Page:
Apple to develop a hydrogen fuel cell for the iPhone 6, which would allow the device to run for an entire week without recharging.
Intelligent Energy, according to reports, has reportedly created a working iPhone 6 prototype that looks identical to every single other iPhone 6 you've seen with one small change. There are now tiny vents on the rear of the device that allow imperceptible amounts of water vapor to escape from the smartphone. In addition to that, the iPhone 6 prototype also has a rechargeable battery along with its very own hydrogen fuel cell, the Telegraph reports.
Hydrogen fuel cells are capable of generating energy by combining hydrogen and oxygen with the only emission from the process being water. Fuel cells supply hydrogen to a negative anode which releases electrons. These electrons then flow to a positive cathode in order to generate electricity. What's more is that upon releasing the electrons, the hydrogen becomes a hydrogen ion moving to a positive cathode and then bonds with oxygen in the air, forming water. Yeah, science.
When it comes to our wonderful periodic table, hydrogen is the simplest and most common molecule that exists. Because of this, hydrogen is a part of pretty much every single substance known to man, including water and hydrocarbons. In addition to that, hydrogen is also found in biomass, which includes every single plant and animal on this fascinating planet.
Intelligent Energy has produced over 2,000 patents related to fuel cells, patents which it has used to create things like car batteries and a portable charger known as the Upp. The Upp is a mini-hydrogen fuel cell that charges any USB-compatible mobile device, like smartphones, tablets, handheld gaming consoles and cameras.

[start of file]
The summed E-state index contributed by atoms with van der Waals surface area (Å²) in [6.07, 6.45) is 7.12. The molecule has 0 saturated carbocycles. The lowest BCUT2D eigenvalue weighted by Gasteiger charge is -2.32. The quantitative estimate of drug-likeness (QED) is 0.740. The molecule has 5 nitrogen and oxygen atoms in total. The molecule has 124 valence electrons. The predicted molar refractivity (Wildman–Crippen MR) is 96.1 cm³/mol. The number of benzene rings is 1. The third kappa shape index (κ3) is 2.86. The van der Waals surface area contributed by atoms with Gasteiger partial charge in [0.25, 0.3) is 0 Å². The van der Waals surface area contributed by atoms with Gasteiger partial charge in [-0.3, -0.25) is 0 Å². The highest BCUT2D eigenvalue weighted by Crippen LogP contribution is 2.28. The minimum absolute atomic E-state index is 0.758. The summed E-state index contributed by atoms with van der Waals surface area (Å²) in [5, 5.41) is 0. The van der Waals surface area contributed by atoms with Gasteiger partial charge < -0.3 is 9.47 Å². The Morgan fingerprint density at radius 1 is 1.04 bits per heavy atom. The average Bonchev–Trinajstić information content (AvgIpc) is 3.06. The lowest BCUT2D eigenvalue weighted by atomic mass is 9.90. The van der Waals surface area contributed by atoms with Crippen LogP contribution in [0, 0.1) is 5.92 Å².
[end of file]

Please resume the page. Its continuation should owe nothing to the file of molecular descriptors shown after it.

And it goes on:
Like any other fuel cell, the one in this prototype iPhone 6 requires charging with hydrogen gas. Intelligent Energy has stated that this process could be completed via an adapted headphone socket. The company is working on a commercial version of this smartphone fuel cell, which would be in the form of a small cartridge that would fit into the bottom of a smartphone. The cartridge would supply power for up to a week and could be discarded after use.
Finance Chief for Intelligent Energy Mark Lawson-Statham was reported saying that this type of smartphone fuel cell technology is still a few years out from commercial use. While this technology is cool, I wonder what it would cost to buy these cartridges every single week. If that turns out to be expensive then this will be nothing more than a neat concept.
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